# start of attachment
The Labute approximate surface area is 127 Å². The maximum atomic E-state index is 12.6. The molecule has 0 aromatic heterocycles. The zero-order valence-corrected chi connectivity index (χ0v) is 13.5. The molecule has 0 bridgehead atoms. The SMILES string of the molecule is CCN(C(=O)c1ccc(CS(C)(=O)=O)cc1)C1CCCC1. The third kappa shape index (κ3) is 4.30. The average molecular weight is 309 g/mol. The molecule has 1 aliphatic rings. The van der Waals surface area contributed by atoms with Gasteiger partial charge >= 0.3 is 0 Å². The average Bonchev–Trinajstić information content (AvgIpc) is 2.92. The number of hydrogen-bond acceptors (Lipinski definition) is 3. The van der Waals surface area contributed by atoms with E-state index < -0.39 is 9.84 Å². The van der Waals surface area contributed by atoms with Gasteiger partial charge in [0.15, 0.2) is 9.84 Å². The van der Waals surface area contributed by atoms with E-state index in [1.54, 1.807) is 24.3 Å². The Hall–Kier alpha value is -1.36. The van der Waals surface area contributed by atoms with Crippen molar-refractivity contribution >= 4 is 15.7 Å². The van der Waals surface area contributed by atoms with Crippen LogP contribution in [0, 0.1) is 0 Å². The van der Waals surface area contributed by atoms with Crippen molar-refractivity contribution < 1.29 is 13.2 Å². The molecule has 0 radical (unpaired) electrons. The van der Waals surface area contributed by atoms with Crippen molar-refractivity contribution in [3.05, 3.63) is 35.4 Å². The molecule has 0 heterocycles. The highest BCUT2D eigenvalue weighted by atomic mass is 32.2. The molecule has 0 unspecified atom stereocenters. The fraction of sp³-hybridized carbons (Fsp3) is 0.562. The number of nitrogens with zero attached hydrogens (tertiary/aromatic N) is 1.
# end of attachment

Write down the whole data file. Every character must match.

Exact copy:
The Labute approximate surface area is 127 Å². The maximum atomic E-state index is 12.6. The molecule has 0 aromatic heterocycles. The zero-order valence-corrected chi connectivity index (χ0v) is 13.5. The molecule has 0 bridgehead atoms. The SMILES string of the molecule is CCN(C(=O)c1ccc(CS(C)(=O)=O)cc1)C1CCCC1. The third kappa shape index (κ3) is 4.30. The average molecular weight is 309 g/mol. The molecule has 1 aliphatic rings. The van der Waals surface area contributed by atoms with Gasteiger partial charge >= 0.3 is 0 Å². The average Bonchev–Trinajstić information content (AvgIpc) is 2.92. The number of hydrogen-bond acceptors (Lipinski definition) is 3. The van der Waals surface area contributed by atoms with E-state index < -0.39 is 9.84 Å². The van der Waals surface area contributed by atoms with Gasteiger partial charge in [0.15, 0.2) is 9.84 Å². The van der Waals surface area contributed by atoms with E-state index in [1.54, 1.807) is 24.3 Å². The Hall–Kier alpha value is -1.36. The van der Waals surface area contributed by atoms with Crippen molar-refractivity contribution >= 4 is 15.7 Å². The van der Waals surface area contributed by atoms with Crippen LogP contribution in [0, 0.1) is 0 Å². The van der Waals surface area contributed by atoms with Crippen molar-refractivity contribution < 1.29 is 13.2 Å². The molecule has 0 radical (unpaired) electrons. The van der Waals surface area contributed by atoms with Crippen molar-refractivity contribution in [3.05, 3.63) is 35.4 Å². The molecule has 0 heterocycles. The highest BCUT2D eigenvalue weighted by atomic mass is 32.2. The molecule has 0 unspecified atom stereocenters. The fraction of sp³-hybridized carbons (Fsp3) is 0.562. The number of nitrogens with zero attached hydrogens (tertiary/aromatic N) is 1.